"The Inventors and Other Poems" by René Char: A Review
One of the foremost poets of the French Resistance, René Char has been hailed as "the conscience of modern French poetry." Translated by Mark Hutchinson, The Inventors is a companion volume to Char's critically acclaimed Hypnos. It gathers more than forty poems that represent a cross-section of Char's mature work, spanning from 1936 to 1988. All three genres of Char's work are represented here: verse poems, prose poems, and the abrupt, lapidary propositions for which he is best known.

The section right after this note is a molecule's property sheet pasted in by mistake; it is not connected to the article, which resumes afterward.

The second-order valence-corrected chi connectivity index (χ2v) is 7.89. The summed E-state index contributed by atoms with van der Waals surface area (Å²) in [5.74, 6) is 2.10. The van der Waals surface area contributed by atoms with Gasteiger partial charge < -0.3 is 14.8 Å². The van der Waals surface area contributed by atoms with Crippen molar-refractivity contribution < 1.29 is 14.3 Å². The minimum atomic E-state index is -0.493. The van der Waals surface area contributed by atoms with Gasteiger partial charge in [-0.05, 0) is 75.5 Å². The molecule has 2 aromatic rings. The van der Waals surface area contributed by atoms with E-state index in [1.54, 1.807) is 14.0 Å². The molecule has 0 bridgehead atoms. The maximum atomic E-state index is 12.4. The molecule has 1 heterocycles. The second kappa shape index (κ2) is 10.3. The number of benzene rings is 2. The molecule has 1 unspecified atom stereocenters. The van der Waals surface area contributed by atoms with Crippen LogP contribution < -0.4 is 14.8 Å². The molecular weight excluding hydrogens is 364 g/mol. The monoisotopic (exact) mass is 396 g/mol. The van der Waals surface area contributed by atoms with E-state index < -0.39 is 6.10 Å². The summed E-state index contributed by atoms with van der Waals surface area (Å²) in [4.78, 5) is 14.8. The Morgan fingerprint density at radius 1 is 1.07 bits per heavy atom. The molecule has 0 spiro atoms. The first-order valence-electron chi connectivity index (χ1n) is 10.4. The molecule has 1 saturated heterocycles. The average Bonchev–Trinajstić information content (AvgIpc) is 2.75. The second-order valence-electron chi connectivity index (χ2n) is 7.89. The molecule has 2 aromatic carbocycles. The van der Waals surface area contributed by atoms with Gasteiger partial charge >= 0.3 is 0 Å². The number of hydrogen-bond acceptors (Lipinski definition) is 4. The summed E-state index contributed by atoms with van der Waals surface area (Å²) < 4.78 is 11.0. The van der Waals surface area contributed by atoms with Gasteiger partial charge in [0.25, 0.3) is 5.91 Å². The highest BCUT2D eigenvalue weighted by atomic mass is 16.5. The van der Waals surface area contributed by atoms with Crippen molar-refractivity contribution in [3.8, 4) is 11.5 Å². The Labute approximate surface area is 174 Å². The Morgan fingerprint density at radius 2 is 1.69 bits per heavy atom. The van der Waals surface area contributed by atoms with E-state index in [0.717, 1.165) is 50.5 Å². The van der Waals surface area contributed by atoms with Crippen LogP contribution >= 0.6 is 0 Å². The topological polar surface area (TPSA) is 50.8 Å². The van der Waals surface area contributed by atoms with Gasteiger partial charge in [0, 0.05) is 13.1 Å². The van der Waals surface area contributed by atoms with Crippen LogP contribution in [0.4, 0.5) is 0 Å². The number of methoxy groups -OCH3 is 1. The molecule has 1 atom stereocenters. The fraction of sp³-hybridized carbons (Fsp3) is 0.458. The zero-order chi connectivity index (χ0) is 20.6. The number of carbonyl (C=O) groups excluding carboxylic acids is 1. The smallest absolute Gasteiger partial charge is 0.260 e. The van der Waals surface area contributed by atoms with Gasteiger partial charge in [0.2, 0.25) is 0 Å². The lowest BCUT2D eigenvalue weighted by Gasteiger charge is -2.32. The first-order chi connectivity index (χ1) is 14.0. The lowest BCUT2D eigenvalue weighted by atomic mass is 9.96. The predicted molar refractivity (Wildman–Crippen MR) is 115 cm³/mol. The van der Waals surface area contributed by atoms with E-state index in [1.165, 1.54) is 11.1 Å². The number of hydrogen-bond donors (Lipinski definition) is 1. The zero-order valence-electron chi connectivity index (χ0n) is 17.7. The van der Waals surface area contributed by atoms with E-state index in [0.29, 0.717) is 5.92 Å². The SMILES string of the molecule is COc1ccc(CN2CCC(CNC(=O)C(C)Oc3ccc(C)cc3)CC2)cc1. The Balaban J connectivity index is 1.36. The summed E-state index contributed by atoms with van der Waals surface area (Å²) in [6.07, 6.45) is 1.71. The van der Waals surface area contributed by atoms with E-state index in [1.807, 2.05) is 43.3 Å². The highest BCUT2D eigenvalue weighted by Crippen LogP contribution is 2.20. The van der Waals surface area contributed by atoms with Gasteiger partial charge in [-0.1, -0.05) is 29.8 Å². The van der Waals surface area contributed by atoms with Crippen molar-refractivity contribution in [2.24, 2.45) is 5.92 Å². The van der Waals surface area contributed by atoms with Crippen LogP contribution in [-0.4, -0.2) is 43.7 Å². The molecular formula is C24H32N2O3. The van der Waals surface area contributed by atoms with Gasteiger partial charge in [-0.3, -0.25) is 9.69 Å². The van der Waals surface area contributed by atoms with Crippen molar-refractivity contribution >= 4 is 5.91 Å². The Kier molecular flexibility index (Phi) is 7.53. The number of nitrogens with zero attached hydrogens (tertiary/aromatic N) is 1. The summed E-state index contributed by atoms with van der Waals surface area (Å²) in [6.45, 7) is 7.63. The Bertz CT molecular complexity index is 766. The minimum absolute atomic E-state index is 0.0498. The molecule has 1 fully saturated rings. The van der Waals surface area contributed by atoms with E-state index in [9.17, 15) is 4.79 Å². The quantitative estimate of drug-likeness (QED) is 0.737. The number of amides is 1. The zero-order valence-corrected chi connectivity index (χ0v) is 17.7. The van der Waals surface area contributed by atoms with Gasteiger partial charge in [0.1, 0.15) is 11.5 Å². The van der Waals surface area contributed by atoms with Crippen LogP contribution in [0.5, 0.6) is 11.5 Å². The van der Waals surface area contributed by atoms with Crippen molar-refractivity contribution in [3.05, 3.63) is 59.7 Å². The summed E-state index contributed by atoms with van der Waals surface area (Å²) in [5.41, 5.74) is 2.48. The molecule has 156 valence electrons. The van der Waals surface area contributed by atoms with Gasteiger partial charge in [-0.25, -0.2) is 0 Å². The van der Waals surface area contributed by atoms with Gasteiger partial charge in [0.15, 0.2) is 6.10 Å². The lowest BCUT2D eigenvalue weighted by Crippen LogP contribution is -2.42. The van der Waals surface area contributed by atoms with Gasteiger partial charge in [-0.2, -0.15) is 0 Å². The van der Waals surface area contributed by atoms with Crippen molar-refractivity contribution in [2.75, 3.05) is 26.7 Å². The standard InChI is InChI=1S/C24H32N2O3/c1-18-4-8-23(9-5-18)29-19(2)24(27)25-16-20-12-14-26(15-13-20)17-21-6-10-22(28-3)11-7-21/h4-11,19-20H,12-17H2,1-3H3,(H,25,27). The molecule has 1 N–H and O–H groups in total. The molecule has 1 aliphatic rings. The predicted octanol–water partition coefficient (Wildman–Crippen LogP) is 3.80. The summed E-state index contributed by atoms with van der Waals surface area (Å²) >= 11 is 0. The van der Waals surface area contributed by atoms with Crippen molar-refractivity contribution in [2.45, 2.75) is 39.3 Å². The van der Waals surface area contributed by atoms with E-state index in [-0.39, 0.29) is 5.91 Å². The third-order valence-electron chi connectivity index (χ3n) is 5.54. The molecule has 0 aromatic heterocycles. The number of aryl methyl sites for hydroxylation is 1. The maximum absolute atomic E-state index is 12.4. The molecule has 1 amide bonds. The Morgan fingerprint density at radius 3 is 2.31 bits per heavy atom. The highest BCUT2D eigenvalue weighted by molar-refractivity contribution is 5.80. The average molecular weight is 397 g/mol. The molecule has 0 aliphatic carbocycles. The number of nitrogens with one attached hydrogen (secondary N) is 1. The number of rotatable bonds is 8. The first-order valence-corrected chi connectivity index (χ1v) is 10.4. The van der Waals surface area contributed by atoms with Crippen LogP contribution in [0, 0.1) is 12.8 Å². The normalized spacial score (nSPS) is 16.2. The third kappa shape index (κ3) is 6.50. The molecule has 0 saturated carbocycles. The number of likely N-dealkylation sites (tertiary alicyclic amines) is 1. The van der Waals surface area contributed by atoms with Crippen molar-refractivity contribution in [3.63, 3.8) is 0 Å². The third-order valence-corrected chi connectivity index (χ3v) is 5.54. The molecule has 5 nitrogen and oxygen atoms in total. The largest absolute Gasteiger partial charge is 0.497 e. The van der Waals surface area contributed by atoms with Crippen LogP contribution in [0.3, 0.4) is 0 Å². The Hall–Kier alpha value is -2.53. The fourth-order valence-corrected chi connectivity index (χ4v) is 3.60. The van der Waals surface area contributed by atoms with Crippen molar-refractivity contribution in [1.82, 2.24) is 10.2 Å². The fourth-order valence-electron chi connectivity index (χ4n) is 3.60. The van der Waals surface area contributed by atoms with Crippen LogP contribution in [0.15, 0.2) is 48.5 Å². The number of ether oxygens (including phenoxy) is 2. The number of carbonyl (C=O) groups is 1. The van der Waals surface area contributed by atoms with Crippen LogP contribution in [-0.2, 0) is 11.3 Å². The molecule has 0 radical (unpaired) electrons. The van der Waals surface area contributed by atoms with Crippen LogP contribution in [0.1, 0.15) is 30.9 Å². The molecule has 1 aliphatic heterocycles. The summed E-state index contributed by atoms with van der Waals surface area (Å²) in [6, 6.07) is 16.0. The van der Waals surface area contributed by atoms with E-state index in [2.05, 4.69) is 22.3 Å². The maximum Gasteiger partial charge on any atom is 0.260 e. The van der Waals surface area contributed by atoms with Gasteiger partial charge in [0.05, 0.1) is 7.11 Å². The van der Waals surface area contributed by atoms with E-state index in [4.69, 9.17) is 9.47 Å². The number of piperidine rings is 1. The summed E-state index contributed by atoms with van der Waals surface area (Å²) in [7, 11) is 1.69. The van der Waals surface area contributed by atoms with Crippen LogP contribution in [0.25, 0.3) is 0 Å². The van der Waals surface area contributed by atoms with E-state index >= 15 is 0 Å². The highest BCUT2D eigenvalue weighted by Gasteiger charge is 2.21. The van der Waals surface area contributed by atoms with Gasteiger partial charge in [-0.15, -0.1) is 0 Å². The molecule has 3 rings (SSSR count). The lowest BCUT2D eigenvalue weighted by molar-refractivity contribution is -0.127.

The Inventors includes a brief introduction to Char's life and work, as well as a series of notes on the backstories of the works, which explain allusions that may not be immediately familiar to the English-speaking reader.
Mark Hutchinson has done an incredible job here - these new translations stay true to the originals, while at the same time conveying much of the music and beauty of the French poems.
This is a fascinating collection which gives a great introduction to Char's work. The quality of the translation means that this is the perfect way for those who do not read French to familiarise themselves with one of the leading French poets of modern times.